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Ingram, Orrin Henry, 1830-1918 / Autobiography, Orrin Henry Ingram : May, 1830--December, 1912
(1912)

Dells dam troubles,   pp. 66-67 PDF (422.1 KB)


Dangers from floods,   pp. 67-68 PDF (434.8 KB)


Page 67


67
ORRIN HENRY INGRAM
against the timbers that covered the lower side of the dam,
and the crest of the dam clear across was covered with boiler
iron, bent over the crest. These plates were six or seven feet
long and four feet wide. These were countersunk and bolted
to the covering on the upper and lower slants of the dam. The
dam was covered with oak plank eight inches thick on the up-
per and lower sides of the dam, so that the bolts through the
boiler-iron would be driven into hardwood and made very firm.
                DANGERS FROM FLOODS
   The next spring, 1880, we had a high flood which took oat
many bridges above here, (also the bridge at Eau Claire), and
the railroad bridge a little ways above the dam and the bridge
of the Milwaukee road at Wilkin's Island were carried over
the dam, and the long inch and a half bolts that were used in
the Howe-truss wooden-bridge pulled off a number of pieces
of the boiler-iron and a number of the eight-inch plank on the
lower side of the dam, as they swept over it, leaving the crib-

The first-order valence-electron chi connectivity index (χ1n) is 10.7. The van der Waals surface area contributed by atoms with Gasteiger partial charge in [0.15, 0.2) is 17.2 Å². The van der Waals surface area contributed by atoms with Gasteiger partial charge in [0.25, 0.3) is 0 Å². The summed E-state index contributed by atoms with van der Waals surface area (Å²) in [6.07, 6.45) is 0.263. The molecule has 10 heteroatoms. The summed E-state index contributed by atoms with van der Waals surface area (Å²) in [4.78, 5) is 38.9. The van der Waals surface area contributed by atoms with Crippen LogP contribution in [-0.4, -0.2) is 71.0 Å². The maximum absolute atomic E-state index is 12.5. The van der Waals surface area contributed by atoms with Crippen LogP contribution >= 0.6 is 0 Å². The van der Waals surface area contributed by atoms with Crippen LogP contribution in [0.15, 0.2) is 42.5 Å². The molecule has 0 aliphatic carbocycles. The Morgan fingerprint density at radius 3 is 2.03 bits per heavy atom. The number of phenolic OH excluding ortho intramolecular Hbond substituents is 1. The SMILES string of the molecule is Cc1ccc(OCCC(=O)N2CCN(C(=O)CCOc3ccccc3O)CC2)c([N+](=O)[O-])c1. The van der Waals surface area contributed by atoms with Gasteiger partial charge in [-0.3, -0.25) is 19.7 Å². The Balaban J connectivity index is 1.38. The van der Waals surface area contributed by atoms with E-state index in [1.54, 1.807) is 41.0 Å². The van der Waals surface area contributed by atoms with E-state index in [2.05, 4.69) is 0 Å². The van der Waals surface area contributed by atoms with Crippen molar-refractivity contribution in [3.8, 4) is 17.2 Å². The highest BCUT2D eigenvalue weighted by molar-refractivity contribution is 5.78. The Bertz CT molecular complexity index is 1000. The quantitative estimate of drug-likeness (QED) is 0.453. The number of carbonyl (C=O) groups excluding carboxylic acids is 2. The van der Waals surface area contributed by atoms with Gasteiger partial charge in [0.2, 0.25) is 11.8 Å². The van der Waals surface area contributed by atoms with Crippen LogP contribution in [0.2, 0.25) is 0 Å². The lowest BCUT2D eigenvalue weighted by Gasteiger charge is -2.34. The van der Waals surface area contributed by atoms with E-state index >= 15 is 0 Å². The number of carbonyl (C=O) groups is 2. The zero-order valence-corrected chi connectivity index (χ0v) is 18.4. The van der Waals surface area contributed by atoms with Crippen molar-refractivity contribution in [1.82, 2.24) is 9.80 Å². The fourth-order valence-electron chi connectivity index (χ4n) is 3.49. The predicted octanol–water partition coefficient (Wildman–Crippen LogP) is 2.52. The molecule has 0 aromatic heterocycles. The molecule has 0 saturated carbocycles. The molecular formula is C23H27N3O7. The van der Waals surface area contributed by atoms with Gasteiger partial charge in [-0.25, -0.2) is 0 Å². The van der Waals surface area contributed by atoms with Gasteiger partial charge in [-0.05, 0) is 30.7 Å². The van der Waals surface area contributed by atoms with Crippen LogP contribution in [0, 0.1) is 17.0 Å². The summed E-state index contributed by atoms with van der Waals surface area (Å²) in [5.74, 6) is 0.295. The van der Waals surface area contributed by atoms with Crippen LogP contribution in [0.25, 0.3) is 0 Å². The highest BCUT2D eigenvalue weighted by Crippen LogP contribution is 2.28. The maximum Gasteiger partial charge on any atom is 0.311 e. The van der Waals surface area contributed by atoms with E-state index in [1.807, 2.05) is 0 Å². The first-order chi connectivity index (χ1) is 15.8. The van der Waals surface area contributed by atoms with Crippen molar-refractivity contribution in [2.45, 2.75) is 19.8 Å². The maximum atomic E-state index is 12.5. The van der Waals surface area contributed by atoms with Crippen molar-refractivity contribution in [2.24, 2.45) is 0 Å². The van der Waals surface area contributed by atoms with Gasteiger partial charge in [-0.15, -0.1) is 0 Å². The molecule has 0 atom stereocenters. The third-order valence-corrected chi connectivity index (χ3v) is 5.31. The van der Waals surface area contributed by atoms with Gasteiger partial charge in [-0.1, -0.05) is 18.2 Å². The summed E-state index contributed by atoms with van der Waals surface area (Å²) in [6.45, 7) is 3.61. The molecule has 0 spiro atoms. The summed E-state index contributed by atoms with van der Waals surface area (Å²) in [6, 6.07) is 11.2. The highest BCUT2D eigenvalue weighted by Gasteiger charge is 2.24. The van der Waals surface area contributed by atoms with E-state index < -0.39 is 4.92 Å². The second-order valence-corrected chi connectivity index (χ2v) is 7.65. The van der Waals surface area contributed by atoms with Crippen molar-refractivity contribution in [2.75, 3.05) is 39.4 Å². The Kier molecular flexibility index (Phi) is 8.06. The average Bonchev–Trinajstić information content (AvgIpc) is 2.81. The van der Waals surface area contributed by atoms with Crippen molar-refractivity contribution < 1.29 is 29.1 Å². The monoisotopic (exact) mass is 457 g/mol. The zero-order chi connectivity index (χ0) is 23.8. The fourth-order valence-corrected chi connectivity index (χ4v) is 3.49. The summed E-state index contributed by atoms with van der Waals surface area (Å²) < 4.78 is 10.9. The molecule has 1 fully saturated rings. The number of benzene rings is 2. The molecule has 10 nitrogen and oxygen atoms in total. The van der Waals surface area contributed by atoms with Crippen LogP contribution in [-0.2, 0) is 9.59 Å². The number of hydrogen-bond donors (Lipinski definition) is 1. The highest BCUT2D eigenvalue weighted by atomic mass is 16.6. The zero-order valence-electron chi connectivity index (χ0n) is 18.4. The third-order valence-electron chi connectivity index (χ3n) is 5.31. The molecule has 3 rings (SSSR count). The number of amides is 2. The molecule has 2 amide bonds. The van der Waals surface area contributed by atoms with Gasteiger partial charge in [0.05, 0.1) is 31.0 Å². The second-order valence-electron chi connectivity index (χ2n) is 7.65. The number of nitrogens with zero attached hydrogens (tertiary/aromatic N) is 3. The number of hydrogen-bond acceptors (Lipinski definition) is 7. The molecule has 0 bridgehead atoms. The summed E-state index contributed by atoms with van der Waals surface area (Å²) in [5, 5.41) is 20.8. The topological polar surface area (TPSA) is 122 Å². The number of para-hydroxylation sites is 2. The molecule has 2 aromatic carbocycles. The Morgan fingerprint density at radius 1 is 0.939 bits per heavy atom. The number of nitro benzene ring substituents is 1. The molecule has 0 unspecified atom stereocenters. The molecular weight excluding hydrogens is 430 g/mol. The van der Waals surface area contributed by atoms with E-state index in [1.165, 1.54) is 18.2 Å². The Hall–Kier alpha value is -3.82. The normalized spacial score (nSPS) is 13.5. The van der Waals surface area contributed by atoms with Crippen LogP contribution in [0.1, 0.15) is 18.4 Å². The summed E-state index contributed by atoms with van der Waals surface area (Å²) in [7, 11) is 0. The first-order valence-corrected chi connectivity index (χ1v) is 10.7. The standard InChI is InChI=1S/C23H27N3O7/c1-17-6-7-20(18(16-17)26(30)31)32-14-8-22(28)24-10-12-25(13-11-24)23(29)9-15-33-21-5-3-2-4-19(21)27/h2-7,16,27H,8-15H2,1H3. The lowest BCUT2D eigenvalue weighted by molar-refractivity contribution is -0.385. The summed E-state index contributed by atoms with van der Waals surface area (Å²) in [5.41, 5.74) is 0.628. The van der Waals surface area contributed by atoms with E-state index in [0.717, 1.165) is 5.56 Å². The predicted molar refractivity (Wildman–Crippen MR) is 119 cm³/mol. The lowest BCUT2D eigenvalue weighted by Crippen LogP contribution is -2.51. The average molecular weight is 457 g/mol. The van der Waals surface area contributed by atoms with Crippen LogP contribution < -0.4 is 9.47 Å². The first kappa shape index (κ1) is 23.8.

work exposed. The crib-work on the dam was made of 12x12
pine, the timbers running up and down on the upper side of the
dam were eight feet apart, and the timbers running the other
way, to receive the covering or planking of the dam, were the
same distance apart. In the summer following, I found the
pressure of the water on the upper side of the dam had been
so great it had squeezed the twelve-inch timbers so hard that
they were only about eight inches thick. That gave me a bet-
ter idea of the strength required under such a head of water.
When our logs were thrown out on the bottoms, in the pond
above, some of them were aground when the water subsided,
and I advised Mr. Douglas that I wanted to put on a four-foot
splash to float the logs that were aground. He objected, and
said it might be safe to put on two feet, but the dam was not
constructed to stand much more pressure than the 18 feet of
water it had to stand up against. I ventured to put on a three
foot splash, and always felt that the eight-foot splash they have


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